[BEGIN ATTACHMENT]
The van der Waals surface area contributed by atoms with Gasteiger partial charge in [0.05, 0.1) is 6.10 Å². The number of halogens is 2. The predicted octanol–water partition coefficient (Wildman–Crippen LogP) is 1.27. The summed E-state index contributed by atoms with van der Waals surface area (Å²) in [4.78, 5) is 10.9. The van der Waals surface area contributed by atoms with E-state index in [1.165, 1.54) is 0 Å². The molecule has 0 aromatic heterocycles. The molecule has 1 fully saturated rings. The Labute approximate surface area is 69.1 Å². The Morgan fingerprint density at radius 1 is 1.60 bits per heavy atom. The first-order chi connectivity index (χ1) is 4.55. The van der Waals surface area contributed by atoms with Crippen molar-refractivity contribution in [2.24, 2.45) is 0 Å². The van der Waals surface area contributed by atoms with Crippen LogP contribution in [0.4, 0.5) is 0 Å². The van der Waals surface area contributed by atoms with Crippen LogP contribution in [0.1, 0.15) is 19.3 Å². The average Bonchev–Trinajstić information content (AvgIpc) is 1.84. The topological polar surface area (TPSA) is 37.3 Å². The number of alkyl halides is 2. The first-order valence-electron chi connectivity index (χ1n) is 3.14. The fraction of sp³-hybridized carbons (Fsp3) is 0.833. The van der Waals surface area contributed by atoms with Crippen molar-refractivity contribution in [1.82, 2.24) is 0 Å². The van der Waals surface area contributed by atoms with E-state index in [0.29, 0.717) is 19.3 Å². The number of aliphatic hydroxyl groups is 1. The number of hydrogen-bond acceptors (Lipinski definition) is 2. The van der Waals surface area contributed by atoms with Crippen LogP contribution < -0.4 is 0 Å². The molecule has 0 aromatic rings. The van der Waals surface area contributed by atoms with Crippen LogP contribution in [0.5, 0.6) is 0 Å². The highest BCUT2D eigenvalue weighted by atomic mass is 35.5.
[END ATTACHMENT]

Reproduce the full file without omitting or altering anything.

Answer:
The van der Waals surface area contributed by atoms with Gasteiger partial charge in [0.05, 0.1) is 6.10 Å². The number of halogens is 2. The predicted octanol–water partition coefficient (Wildman–Crippen LogP) is 1.27. The summed E-state index contributed by atoms with van der Waals surface area (Å²) in [4.78, 5) is 10.9. The van der Waals surface area contributed by atoms with E-state index in [1.165, 1.54) is 0 Å². The molecule has 0 aromatic heterocycles. The molecule has 1 fully saturated rings. The Labute approximate surface area is 69.1 Å². The Morgan fingerprint density at radius 1 is 1.60 bits per heavy atom. The first-order chi connectivity index (χ1) is 4.55. The van der Waals surface area contributed by atoms with Crippen molar-refractivity contribution in [2.24, 2.45) is 0 Å². The van der Waals surface area contributed by atoms with Crippen LogP contribution in [0.4, 0.5) is 0 Å². The van der Waals surface area contributed by atoms with Crippen LogP contribution in [0.1, 0.15) is 19.3 Å². The average Bonchev–Trinajstić information content (AvgIpc) is 1.84. The topological polar surface area (TPSA) is 37.3 Å². The number of alkyl halides is 2. The first-order valence-electron chi connectivity index (χ1n) is 3.14. The fraction of sp³-hybridized carbons (Fsp3) is 0.833. The van der Waals surface area contributed by atoms with Crippen molar-refractivity contribution in [1.82, 2.24) is 0 Å². The van der Waals surface area contributed by atoms with E-state index in [0.29, 0.717) is 19.3 Å². The number of aliphatic hydroxyl groups is 1. The number of hydrogen-bond acceptors (Lipinski definition) is 2. The van der Waals surface area contributed by atoms with Crippen LogP contribution < -0.4 is 0 Å². The molecule has 0 aromatic rings. The van der Waals surface area contributed by atoms with Crippen LogP contribution in [0.5, 0.6) is 0 Å². The highest BCUT2D eigenvalue weighted by atomic mass is 35.5.